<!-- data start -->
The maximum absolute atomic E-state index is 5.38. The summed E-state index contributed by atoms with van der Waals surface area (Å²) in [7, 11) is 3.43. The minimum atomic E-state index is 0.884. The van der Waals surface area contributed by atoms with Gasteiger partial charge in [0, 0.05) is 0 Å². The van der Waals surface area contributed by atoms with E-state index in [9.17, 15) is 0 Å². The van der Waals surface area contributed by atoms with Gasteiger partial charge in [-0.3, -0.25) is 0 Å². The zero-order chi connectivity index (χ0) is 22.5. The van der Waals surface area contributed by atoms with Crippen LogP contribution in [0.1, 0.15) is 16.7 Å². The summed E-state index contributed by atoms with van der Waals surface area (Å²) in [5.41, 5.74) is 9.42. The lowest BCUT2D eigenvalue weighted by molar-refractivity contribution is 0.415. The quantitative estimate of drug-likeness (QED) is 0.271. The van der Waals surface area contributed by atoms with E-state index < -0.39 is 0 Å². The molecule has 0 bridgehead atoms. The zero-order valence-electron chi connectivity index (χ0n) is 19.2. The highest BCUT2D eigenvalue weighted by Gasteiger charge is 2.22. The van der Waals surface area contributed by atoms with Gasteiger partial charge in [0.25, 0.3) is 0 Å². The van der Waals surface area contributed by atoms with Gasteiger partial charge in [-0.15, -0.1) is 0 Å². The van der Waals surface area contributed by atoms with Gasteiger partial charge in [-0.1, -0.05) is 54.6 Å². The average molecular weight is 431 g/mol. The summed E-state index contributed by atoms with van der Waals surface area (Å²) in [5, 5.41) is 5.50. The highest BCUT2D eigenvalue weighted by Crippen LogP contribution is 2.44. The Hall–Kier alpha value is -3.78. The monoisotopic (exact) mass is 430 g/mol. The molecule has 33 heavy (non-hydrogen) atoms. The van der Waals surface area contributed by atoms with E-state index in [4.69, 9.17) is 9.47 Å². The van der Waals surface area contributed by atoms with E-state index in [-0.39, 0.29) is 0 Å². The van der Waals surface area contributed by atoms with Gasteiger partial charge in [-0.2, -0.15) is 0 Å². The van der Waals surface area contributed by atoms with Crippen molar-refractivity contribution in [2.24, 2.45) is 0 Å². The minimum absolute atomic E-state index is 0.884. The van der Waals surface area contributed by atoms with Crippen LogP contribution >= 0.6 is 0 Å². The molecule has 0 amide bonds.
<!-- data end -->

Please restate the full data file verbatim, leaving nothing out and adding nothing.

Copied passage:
The maximum absolute atomic E-state index is 5.38. The summed E-state index contributed by atoms with van der Waals surface area (Å²) in [7, 11) is 3.43. The minimum atomic E-state index is 0.884. The van der Waals surface area contributed by atoms with Gasteiger partial charge in [0, 0.05) is 0 Å². The van der Waals surface area contributed by atoms with E-state index in [9.17, 15) is 0 Å². The van der Waals surface area contributed by atoms with Gasteiger partial charge in [-0.3, -0.25) is 0 Å². The zero-order chi connectivity index (χ0) is 22.5. The van der Waals surface area contributed by atoms with Crippen LogP contribution in [0.1, 0.15) is 16.7 Å². The summed E-state index contributed by atoms with van der Waals surface area (Å²) in [5.41, 5.74) is 9.42. The lowest BCUT2D eigenvalue weighted by molar-refractivity contribution is 0.415. The quantitative estimate of drug-likeness (QED) is 0.271. The van der Waals surface area contributed by atoms with E-state index < -0.39 is 0 Å². The molecule has 0 bridgehead atoms. The zero-order valence-electron chi connectivity index (χ0n) is 19.2. The highest BCUT2D eigenvalue weighted by Gasteiger charge is 2.22. The van der Waals surface area contributed by atoms with Gasteiger partial charge in [0.25, 0.3) is 0 Å². The van der Waals surface area contributed by atoms with Gasteiger partial charge in [-0.15, -0.1) is 0 Å². The van der Waals surface area contributed by atoms with Gasteiger partial charge in [-0.1, -0.05) is 54.6 Å². The average molecular weight is 431 g/mol. The summed E-state index contributed by atoms with van der Waals surface area (Å²) in [5, 5.41) is 5.50. The highest BCUT2D eigenvalue weighted by Crippen LogP contribution is 2.44. The Hall–Kier alpha value is -3.78. The monoisotopic (exact) mass is 430 g/mol. The molecule has 33 heavy (non-hydrogen) atoms. The van der Waals surface area contributed by atoms with E-state index in [4.69, 9.17) is 9.47 Å². The van der Waals surface area contributed by atoms with E-state index in [-0.39, 0.29) is 0 Å². The van der Waals surface area contributed by atoms with Gasteiger partial charge in [-0.2, -0.15) is 0 Å². The van der Waals surface area contributed by atoms with Crippen molar-refractivity contribution in [2.24, 2.45) is 0 Å². The minimum absolute atomic E-state index is 0.884. The van der Waals surface area contributed by atoms with Crippen LogP contribution >= 0.6 is 0 Å². The molecule has 0 amide bonds.